Friday, October 6, 2017


BCTV, October 6, 2017

Thirty-eight environmental and animal welfare organizations, along with wildlife-based businesses and prominent activists, have signed an Open Letter to the BC Government opposing the continuation of grizzly bear hunting for meat. “The BC government is planning to end trophy hunting of grizzly bears, but will allow them to be hunted for meat across most of the province, except for part of the Great Bear Rainforest,” says Ian McAllister of Pacific Wild.  “We are asking for a complete ban on hunting grizzly bears all over BC.”
The Open Letter says there has never been significant hunting of grizzly bears for meat in BC. “Previously grizzly bears were classified by BC Fish & Wildlife with non-game animals such as wolverines, wolves and cougars,” says Alan Burger of BC Nature. “Hunters were specifically allowed under law to leave the meat on the ground and take only the trophy parts. Many British Columbians are appalled that the government has now invented a grizzly bear meat hunt.”
“People don’t travel hundreds or thousands of kilometres, pay tens of thousands of dollars, and risk their lives shooting at grizzly bears to put meat on the table,” the Open Letter states.  “They largely do it only for trophies and sport.  Even if they have to leave the head, hide and claws behind, they take away trophy videos, photographs and bragging rights. The bears will still be killed for sport”.
The Open Letter disputes the BC government’s claim that hunting grizzly bears is sustainable. “Grizzly bears are a species at risk,” says Wayne McCrory, a bear biologist and Valhalla Wilderness Society director. “For years independent scientists have warned the government that BC may have far fewer grizzly bears than we think”.
“We have thriving grizzly bear viewing and photography businesses in the Interior, just like on the coast,” says famed Kootenay wildlife photographer, Jim Lawrence. “People are thrilled to see these magnificent animals alive and in photographs.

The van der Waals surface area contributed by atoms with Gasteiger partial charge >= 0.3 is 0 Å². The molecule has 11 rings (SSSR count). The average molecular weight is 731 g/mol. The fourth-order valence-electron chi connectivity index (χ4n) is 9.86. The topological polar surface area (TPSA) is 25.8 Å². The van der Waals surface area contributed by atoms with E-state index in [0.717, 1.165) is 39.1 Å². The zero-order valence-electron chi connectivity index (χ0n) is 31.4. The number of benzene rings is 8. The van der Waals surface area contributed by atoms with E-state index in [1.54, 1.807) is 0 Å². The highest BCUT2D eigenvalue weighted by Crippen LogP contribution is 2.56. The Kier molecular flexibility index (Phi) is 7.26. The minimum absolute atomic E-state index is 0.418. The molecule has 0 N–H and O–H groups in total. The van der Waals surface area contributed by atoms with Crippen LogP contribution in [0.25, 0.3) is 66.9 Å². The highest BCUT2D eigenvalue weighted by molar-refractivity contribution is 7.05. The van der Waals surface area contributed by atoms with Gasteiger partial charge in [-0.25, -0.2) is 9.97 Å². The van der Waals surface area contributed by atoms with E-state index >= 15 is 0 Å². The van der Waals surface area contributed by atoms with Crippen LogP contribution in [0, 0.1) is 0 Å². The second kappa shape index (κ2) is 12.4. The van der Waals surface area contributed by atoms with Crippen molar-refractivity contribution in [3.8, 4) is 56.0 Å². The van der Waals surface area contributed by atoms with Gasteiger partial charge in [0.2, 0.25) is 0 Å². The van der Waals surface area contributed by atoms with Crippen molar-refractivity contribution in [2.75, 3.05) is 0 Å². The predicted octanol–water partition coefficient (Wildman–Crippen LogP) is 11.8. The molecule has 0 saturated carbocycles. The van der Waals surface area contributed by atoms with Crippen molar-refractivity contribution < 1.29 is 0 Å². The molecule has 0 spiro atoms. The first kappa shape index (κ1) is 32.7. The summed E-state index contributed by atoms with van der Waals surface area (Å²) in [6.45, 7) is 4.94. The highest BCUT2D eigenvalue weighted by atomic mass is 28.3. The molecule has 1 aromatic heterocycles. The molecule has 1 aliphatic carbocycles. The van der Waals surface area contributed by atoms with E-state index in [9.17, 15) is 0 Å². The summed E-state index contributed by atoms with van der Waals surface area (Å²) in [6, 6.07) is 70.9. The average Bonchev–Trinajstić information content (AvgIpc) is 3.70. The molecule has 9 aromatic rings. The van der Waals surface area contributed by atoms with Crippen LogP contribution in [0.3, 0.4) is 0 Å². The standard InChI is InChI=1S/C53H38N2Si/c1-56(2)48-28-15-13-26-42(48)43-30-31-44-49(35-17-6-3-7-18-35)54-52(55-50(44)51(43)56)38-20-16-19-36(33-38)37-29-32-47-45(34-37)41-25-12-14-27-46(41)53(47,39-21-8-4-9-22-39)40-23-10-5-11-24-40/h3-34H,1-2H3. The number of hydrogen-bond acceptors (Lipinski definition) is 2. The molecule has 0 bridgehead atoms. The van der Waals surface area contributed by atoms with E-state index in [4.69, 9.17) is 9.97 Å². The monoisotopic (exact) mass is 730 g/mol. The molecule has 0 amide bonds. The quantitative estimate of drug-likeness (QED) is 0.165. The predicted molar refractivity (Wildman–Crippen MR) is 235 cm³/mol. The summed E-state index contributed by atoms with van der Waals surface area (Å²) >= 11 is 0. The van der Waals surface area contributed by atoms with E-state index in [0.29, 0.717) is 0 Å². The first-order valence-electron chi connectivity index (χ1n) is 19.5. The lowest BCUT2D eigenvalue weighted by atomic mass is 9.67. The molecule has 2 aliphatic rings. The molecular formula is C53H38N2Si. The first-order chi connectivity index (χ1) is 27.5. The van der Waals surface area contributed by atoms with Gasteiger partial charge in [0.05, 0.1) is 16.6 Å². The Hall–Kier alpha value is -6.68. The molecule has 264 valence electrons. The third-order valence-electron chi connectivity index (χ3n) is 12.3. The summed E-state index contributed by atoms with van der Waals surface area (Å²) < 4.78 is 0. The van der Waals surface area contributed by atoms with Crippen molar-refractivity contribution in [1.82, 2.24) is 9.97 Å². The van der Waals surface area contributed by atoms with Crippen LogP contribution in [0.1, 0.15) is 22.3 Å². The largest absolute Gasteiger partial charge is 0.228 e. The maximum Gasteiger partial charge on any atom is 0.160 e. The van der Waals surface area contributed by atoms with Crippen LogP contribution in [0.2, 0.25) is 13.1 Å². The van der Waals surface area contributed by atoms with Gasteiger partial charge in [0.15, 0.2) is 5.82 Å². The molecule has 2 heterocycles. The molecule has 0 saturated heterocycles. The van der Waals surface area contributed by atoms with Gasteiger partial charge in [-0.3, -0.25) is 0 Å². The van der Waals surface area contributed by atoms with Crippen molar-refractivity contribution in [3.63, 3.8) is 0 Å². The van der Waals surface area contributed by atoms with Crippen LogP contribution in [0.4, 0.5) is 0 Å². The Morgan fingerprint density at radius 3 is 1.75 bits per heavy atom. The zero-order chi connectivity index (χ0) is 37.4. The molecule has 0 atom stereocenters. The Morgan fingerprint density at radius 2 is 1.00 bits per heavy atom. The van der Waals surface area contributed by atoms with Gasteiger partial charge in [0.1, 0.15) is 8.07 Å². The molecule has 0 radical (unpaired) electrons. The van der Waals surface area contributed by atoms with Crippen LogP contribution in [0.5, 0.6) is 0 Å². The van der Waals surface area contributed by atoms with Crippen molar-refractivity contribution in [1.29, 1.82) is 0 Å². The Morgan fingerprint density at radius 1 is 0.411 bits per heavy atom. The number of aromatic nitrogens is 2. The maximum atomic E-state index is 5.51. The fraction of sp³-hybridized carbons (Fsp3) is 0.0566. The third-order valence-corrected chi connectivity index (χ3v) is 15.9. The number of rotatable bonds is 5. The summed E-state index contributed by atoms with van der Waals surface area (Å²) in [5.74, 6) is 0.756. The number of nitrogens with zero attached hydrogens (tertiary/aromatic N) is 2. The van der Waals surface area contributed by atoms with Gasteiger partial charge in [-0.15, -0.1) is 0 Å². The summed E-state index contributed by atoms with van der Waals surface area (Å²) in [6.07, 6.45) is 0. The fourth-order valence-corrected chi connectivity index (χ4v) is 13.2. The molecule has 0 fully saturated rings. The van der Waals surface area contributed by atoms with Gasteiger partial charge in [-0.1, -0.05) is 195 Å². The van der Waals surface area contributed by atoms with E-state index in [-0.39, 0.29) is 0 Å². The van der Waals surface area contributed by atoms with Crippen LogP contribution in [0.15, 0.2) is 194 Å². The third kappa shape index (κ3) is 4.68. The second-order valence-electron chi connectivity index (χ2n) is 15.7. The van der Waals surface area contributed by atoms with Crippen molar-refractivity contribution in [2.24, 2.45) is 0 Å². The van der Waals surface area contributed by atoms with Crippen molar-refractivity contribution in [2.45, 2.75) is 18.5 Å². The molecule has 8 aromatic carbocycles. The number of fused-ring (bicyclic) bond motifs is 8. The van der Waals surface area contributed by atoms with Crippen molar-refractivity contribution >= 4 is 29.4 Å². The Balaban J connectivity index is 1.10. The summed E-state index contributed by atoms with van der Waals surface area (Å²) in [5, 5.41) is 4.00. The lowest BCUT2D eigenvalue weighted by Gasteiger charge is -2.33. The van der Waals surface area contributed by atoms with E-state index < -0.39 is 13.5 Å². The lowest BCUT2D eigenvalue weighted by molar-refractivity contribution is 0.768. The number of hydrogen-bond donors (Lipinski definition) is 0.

“Stop the Grizzly Killing Society receives comments from many hundreds of people,” says Trish Boyum, who has campaigned tirelessly to protect grizzlies. “It is clear that British Columbians want a total ban on killing grizzly bears across BC, except where they would be hunted by some First Nations People for sustenance and ceremonial purposes.”
“Collectively, our organizations, which represent the majority of British Columbians, urge the BC government not to authorize any further grizzly bear hunting until it has done a full review of public input and the soon-to-be released Auditor General’s report. This is a very critical conservation issue in our province and we have an opportunity to do it right.,” says Dr. Sara Dubois, Chief Scientific Officer of the BC SPCA.
38 Signators:
• Animal Advocates of BC
• Animal Alliance of Canada
• Animal Justice
• Animal Protection Party
• Applied Conservation GIS
• BC Nature
• Bears Matter
• Canadians for Bears
• Clayoquot Action
• Craighead Institute
• David Suzuki Foundation
• DeerSafe Victoria
• First Nations Environmental Network
• Friends of the Lardeau River
• Friends of Nemaiah Valley
• George Rammell Grizzly bear activist
• Great Bear Chalet
• Humane Society International/Canada
• Justice for B.C. Grizzlies
• Kootenay Reflections Photography
• Kwiakah First Nation
• West Coast Wild Art Co.
• Lifeforce Foundation
• Ocean Adventures Charter Co.
• Ocean Light II Adventures
• Pacific Rainforest Adventure Tours
• Pacific Wild
• Purcell Alliance for Wilderness
• Save the Cedar League
• Steve Williamson Photography